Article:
Despite heated disputes with Lithuania, the Belarusian authorities continue to speed up its NPP project. According to the plans, one of the two energy blocks will start working by the end of 2019.
The Belarus-Russia construction of a nuclear power plant in Astravets has almost come to the working stage. The Belarusian NPP which is partly financed by the Russian company Rosatom might start functioning by the end of the year. The first block of the Belarusian NPP is 97% ready, the Rosatom CEO Aleksey Likhachev said on September, 24. The second block may start operating in 2020. The power of the NPP’s two reactors is reported to be equal to 2,400 MW; the would-be nuclear waste will be stored in Belarus.
Such a perspective arouses strong criticism from one of Belarus’ neighbours. Several years of discussions about building the NPP near the Lithuanian border have not resulted in any concessions from the Belarusian side.
Moreover, the number of accidents during the construction at the NPP could not but attract Lithuania’s attention: Vilnius appealed to Belarus requesting investigation and clarification of the accidents and incidents. In September, Vilnius Mayor Remigijus Šimašius demanded Belarus regularly provided access to environmental monitoring of the Belarusian NPP. In connection to launching its first energy block, Lithuania is set to conduct national exercises modelling the situation of the NPP accident on October, 1-4.
Not surprisingly, the costs of the project have not been widely reported. The development of nuclear energy is declared by the Belarusian government as one of the strategic priorities that will be implemented together with Russia. Russia is known to have poured around $10 bn into the Belarusian nuclear power plant in Astravets. In line with the new integration project, the debt of Belarus to Russia within the NPP projects makes the ties of the countries closer in the energy field.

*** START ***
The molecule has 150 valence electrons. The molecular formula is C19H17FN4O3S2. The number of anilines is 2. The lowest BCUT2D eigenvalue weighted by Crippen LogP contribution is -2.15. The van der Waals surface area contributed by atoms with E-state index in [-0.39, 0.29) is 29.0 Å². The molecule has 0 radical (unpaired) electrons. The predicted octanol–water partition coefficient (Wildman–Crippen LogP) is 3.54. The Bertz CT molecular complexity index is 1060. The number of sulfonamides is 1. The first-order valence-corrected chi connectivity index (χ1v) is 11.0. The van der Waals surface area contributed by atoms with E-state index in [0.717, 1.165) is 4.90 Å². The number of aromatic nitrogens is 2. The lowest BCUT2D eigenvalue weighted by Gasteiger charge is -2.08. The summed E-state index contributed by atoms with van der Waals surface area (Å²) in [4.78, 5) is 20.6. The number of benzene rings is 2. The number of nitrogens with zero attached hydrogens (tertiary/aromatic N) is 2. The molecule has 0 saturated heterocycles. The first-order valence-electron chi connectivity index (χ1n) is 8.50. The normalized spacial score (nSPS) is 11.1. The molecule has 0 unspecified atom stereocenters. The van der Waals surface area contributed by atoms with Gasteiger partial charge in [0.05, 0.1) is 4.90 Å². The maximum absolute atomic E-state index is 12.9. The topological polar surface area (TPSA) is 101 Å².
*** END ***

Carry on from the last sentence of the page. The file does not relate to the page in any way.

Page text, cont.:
According to Deputy Energy Minister Mikhail Mikhadzyuk, the roadmap on energy is one of the 31 road maps proposed as part of the integration plan of Russia and Belarus, reform.by reports.
But it is still unclear which countries Belarus is going to sell energy to. Lithuania reiterates that it will avoid purchasing electricity from the Astravets NPP. In early September, Polish Foreign Minister Jacek Czaputowicz confirmed that Poland would also restrain itself from it.
In mid August, Lithuanian President Gitanas Nauseda expressed concern over Latvia’s allegedly opting for buying electricity from the would-be NPP. However, Latvian Prime Minister Krišjānis Kariņš stated that the country did not take such decision. However, the position towards the Belarusian NPP might change due to the Russia’s indirect influence on some groups of the Latvian political elite, Lithuanian political analyst Marius Laurinavicius told Belsat.
At the same time, the awareness of ecological aftermaths of the NPP in Belarus remains rather low. As an example, a short public opinion poll conducted in the city of Hrodna shows that people lack knowledge of potential risks, but they are aware of its benefits. Only about 2,000 people have signed the petition against the construction of the NPP this month.
As the Belarusian authorities are sensitive to criticism both from abroad and within the country, anti-nuke activists have come under pressure from the security services.
Despite the dire consequenses of the Chernobyl disaster in Belarus, its authorities have been reluctant to admit the likely hazards of a nuclear power plant. The Belarusian side that has been intensively developing the Russia-backed nuclear project seems to have finally turned a blind eye to a number of wake up-calls, results of environmental assessment and warnings from local and foreign eco-activists.
Alesia Rudnik, belsat.eu